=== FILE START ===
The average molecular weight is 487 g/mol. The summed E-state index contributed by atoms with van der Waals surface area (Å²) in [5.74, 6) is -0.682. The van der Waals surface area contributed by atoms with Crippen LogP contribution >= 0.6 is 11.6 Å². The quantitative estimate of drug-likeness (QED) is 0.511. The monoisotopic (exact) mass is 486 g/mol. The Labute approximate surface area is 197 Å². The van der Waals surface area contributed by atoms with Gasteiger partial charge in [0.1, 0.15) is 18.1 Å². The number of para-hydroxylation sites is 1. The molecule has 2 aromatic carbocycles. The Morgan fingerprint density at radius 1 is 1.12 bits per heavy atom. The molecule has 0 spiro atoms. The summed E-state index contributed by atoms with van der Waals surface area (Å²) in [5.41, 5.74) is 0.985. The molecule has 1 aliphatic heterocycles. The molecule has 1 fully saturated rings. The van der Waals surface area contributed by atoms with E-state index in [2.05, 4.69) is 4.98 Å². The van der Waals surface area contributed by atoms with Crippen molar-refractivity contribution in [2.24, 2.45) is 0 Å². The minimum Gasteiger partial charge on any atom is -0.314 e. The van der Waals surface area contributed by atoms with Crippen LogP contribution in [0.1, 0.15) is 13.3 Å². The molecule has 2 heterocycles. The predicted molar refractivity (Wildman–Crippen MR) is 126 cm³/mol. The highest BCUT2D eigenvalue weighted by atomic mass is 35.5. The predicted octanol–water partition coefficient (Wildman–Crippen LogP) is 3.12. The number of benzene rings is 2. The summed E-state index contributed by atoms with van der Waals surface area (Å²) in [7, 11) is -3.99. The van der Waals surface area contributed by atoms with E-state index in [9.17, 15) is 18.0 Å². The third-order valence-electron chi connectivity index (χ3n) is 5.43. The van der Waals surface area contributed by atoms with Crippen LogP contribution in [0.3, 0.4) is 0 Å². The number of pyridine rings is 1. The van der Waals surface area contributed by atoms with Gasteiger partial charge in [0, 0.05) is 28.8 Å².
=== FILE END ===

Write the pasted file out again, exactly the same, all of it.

The average molecular weight is 487 g/mol. The summed E-state index contributed by atoms with van der Waals surface area (Å²) in [5.74, 6) is -0.682. The van der Waals surface area contributed by atoms with Crippen LogP contribution >= 0.6 is 11.6 Å². The quantitative estimate of drug-likeness (QED) is 0.511. The monoisotopic (exact) mass is 486 g/mol. The Labute approximate surface area is 197 Å². The van der Waals surface area contributed by atoms with Gasteiger partial charge in [0.1, 0.15) is 18.1 Å². The number of para-hydroxylation sites is 1. The molecule has 2 aromatic carbocycles. The Morgan fingerprint density at radius 1 is 1.12 bits per heavy atom. The molecule has 0 spiro atoms. The summed E-state index contributed by atoms with van der Waals surface area (Å²) in [5.41, 5.74) is 0.985. The molecule has 1 aliphatic heterocycles. The molecule has 1 fully saturated rings. The van der Waals surface area contributed by atoms with E-state index in [2.05, 4.69) is 4.98 Å². The van der Waals surface area contributed by atoms with Crippen molar-refractivity contribution in [2.24, 2.45) is 0 Å². The minimum Gasteiger partial charge on any atom is -0.314 e. The van der Waals surface area contributed by atoms with Crippen LogP contribution in [0.1, 0.15) is 13.3 Å². The molecule has 2 heterocycles. The predicted molar refractivity (Wildman–Crippen MR) is 126 cm³/mol. The highest BCUT2D eigenvalue weighted by atomic mass is 35.5. The predicted octanol–water partition coefficient (Wildman–Crippen LogP) is 3.12. The number of benzene rings is 2. The summed E-state index contributed by atoms with van der Waals surface area (Å²) in [7, 11) is -3.99. The van der Waals surface area contributed by atoms with E-state index in [9.17, 15) is 18.0 Å². The third-order valence-electron chi connectivity index (χ3n) is 5.43. The van der Waals surface area contributed by atoms with Crippen LogP contribution in [0.3, 0.4) is 0 Å². The number of pyridine rings is 1. The van der Waals surface area contributed by atoms with Gasteiger partial charge in [0, 0.05) is 28.8 Å².